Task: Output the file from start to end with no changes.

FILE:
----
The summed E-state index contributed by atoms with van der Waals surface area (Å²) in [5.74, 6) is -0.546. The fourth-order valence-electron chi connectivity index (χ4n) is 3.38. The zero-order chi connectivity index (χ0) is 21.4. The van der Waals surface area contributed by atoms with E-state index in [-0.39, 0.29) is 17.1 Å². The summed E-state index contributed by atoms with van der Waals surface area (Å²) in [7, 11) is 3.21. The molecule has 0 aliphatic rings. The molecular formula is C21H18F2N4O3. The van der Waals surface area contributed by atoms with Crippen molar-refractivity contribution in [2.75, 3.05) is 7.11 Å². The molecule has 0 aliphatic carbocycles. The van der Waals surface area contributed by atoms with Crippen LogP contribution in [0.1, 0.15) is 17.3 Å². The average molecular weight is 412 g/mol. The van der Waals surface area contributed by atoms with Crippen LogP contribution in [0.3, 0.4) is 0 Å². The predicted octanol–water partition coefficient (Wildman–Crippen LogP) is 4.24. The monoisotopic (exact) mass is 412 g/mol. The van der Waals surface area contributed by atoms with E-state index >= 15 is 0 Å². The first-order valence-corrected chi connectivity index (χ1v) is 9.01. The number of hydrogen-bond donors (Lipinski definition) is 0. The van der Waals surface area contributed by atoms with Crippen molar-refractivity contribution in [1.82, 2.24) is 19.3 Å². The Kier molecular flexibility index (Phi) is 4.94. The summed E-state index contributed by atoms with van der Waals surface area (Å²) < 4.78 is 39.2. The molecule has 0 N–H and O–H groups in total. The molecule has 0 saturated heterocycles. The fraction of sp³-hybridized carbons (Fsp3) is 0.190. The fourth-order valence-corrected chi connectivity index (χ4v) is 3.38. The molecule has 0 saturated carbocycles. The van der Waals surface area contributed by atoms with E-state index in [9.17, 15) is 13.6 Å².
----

The summed E-state index contributed by atoms with van der Waals surface area (Å²) in [5.74, 6) is -0.546. The fourth-order valence-electron chi connectivity index (χ4n) is 3.38. The zero-order chi connectivity index (χ0) is 21.4. The van der Waals surface area contributed by atoms with E-state index in [-0.39, 0.29) is 17.1 Å². The summed E-state index contributed by atoms with van der Waals surface area (Å²) in [7, 11) is 3.21. The molecule has 0 aliphatic rings. The molecular formula is C21H18F2N4O3. The van der Waals surface area contributed by atoms with Crippen molar-refractivity contribution in [2.75, 3.05) is 7.11 Å². The molecule has 0 aliphatic carbocycles. The van der Waals surface area contributed by atoms with Crippen LogP contribution in [0.1, 0.15) is 17.3 Å². The average molecular weight is 412 g/mol. The van der Waals surface area contributed by atoms with Crippen LogP contribution in [0.3, 0.4) is 0 Å². The predicted octanol–water partition coefficient (Wildman–Crippen LogP) is 4.24. The monoisotopic (exact) mass is 412 g/mol. The van der Waals surface area contributed by atoms with E-state index >= 15 is 0 Å². The first-order valence-corrected chi connectivity index (χ1v) is 9.01. The number of hydrogen-bond donors (Lipinski definition) is 0. The van der Waals surface area contributed by atoms with Crippen molar-refractivity contribution in [1.82, 2.24) is 19.3 Å². The Kier molecular flexibility index (Phi) is 4.94. The summed E-state index contributed by atoms with van der Waals surface area (Å²) < 4.78 is 39.2. The molecule has 0 N–H and O–H groups in total. The molecule has 0 saturated heterocycles. The fraction of sp³-hybridized carbons (Fsp3) is 0.190. The fourth-order valence-corrected chi connectivity index (χ4v) is 3.38. The molecule has 0 saturated carbocycles. The van der Waals surface area contributed by atoms with E-state index in [9.17, 15) is 13.6 Å².